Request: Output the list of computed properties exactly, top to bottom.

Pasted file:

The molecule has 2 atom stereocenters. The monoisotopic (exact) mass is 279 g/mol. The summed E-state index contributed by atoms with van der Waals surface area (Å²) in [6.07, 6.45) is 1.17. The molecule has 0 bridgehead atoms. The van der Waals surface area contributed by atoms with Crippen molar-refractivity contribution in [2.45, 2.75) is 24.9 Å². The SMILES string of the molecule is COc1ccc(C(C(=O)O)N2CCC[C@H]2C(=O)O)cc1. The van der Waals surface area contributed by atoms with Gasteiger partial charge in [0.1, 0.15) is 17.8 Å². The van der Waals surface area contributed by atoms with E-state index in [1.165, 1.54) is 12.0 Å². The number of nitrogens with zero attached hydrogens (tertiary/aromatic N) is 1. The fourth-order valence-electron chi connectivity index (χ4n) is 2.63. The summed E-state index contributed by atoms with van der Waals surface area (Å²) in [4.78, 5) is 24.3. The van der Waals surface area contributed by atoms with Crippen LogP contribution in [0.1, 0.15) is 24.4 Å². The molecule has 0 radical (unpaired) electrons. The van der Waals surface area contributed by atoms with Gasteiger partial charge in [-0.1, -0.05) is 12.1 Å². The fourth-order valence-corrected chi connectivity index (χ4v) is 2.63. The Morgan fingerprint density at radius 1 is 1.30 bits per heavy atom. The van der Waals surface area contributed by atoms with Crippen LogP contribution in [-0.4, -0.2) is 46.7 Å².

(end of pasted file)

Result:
The molecule has 2 atom stereocenters. The monoisotopic (exact) mass is 279 g/mol. The summed E-state index contributed by atoms with van der Waals surface area (Å²) in [6.07, 6.45) is 1.17. The molecule has 0 bridgehead atoms. The van der Waals surface area contributed by atoms with Crippen molar-refractivity contribution in [2.45, 2.75) is 24.9 Å². The SMILES string of the molecule is COc1ccc(C(C(=O)O)N2CCC[C@H]2C(=O)O)cc1. The van der Waals surface area contributed by atoms with Gasteiger partial charge in [0.1, 0.15) is 17.8 Å². The van der Waals surface area contributed by atoms with E-state index in [1.165, 1.54) is 12.0 Å². The number of nitrogens with zero attached hydrogens (tertiary/aromatic N) is 1. The fourth-order valence-electron chi connectivity index (χ4n) is 2.63. The summed E-state index contributed by atoms with van der Waals surface area (Å²) in [4.78, 5) is 24.3. The van der Waals surface area contributed by atoms with Crippen LogP contribution in [0.1, 0.15) is 24.4 Å². The molecule has 0 radical (unpaired) electrons. The van der Waals surface area contributed by atoms with Gasteiger partial charge in [-0.1, -0.05) is 12.1 Å². The fourth-order valence-corrected chi connectivity index (χ4v) is 2.63. The Morgan fingerprint density at radius 1 is 1.30 bits per heavy atom. The van der Waals surface area contributed by atoms with Crippen LogP contribution in [-0.4, -0.2) is 46.7 Å².